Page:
There is a time and place to get weirdly maternal, and this is not it.


"It's okay, honey. You have a whole year before we force you out." (via Newsweek)

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When it comes to asylum, Germany faces a similar challenge America faces with immigration: A lot of people want to come over, but the country's infrastructure is failing to keep up with the high volume of citizenship-seekers. Just last week, the Associated Press reported that Germany received 179,037 asylum applications, more than double what they received at the same time last year. It's a shitty situation all around and the system definitely needs fixing. Like any daunting political issue, it should be dealt with using optimism and positive thinking, which is unfortunately not how German Chancellor Angela Merkel deals with a young Palestinian refugee's question about her asylum prospects during a public outreach Q&A for high schoolers.

The young girl, whose family has been in Germany for four years and faces the threat of deportation, told Merkel the following:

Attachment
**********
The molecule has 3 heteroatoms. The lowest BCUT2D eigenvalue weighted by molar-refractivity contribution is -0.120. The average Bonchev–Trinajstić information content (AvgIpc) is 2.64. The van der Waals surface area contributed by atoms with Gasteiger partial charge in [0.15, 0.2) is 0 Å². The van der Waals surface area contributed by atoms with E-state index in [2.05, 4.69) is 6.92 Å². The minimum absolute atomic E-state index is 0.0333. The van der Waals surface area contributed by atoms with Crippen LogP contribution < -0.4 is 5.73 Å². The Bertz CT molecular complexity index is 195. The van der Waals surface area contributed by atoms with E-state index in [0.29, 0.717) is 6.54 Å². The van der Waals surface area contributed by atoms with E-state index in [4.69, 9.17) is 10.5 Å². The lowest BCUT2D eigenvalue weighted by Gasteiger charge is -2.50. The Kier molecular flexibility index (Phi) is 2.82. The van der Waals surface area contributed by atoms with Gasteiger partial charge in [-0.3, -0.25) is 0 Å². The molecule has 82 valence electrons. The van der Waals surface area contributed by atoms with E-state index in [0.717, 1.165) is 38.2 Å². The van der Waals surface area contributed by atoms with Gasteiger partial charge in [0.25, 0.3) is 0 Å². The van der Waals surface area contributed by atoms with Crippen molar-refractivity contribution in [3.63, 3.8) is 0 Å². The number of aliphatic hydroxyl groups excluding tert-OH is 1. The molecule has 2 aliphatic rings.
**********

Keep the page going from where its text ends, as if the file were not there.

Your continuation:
I want to study. It is really a wish, and a goal I want to obtain. It is really very unpleasant to look on at how others can really enjoy life while oneself cannot enjoy it.

Merkel responded with:


"Yeah." (via BBC/YouTube)


"No." (via BBC/YouTube)

Okay, she didn't say exactly that, but it was close. She told the young girl:

Politics is sometimes hard. You are right in front of me and are really a very nice person, but you also know that in the Palestinian refugee camps in Lebanon there are thousands and thousands, and if we now say, 'you can now all come here and you from Africa can all come here, you can all come,' we cannot manage that either. And so we're in this discrepancy, and the only answer can give is; make sure the decision does not take too long. But some will have to go back. We have so many families where the children going to school, and we have to change that.
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Sources: Newsweek